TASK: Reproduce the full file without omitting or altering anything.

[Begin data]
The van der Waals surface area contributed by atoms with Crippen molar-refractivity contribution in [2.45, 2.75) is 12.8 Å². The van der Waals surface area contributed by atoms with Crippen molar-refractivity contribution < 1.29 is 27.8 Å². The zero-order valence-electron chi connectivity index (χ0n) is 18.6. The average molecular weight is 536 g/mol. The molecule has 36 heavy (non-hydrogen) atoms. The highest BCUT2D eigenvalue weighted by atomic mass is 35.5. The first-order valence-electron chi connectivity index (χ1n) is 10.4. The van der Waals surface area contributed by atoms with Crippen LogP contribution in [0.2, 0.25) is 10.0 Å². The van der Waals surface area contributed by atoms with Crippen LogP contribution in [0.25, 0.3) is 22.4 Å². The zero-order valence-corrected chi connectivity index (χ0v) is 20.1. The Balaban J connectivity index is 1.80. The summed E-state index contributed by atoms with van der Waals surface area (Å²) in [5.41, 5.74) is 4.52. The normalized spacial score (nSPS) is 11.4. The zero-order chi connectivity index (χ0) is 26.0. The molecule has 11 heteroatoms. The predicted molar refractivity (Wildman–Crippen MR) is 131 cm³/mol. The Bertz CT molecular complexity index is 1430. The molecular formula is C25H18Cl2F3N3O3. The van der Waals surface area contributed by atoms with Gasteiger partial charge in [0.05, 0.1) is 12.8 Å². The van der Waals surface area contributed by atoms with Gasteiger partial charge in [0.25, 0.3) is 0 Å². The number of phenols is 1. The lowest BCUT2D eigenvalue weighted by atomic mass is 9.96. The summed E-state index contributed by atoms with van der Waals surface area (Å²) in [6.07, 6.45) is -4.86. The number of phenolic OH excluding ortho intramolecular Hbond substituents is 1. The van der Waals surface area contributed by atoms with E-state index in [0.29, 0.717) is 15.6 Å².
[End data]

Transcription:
The van der Waals surface area contributed by atoms with Crippen molar-refractivity contribution in [2.45, 2.75) is 12.8 Å². The van der Waals surface area contributed by atoms with Crippen molar-refractivity contribution < 1.29 is 27.8 Å². The zero-order valence-electron chi connectivity index (χ0n) is 18.6. The average molecular weight is 536 g/mol. The molecule has 36 heavy (non-hydrogen) atoms. The highest BCUT2D eigenvalue weighted by atomic mass is 35.5. The first-order valence-electron chi connectivity index (χ1n) is 10.4. The van der Waals surface area contributed by atoms with Crippen LogP contribution in [0.2, 0.25) is 10.0 Å². The van der Waals surface area contributed by atoms with Crippen LogP contribution in [0.25, 0.3) is 22.4 Å². The zero-order valence-corrected chi connectivity index (χ0v) is 20.1. The Balaban J connectivity index is 1.80. The summed E-state index contributed by atoms with van der Waals surface area (Å²) in [5.41, 5.74) is 4.52. The normalized spacial score (nSPS) is 11.4. The zero-order chi connectivity index (χ0) is 26.0. The molecule has 11 heteroatoms. The predicted molar refractivity (Wildman–Crippen MR) is 131 cm³/mol. The Bertz CT molecular complexity index is 1430. The molecular formula is C25H18Cl2F3N3O3. The van der Waals surface area contributed by atoms with Gasteiger partial charge in [0.05, 0.1) is 12.8 Å². The van der Waals surface area contributed by atoms with Gasteiger partial charge in [0.25, 0.3) is 0 Å². The number of phenols is 1. The lowest BCUT2D eigenvalue weighted by atomic mass is 9.96. The summed E-state index contributed by atoms with van der Waals surface area (Å²) in [6.07, 6.45) is -4.86. The number of phenolic OH excluding ortho intramolecular Hbond substituents is 1. The van der Waals surface area contributed by atoms with E-state index in [0.29, 0.717) is 15.6 Å².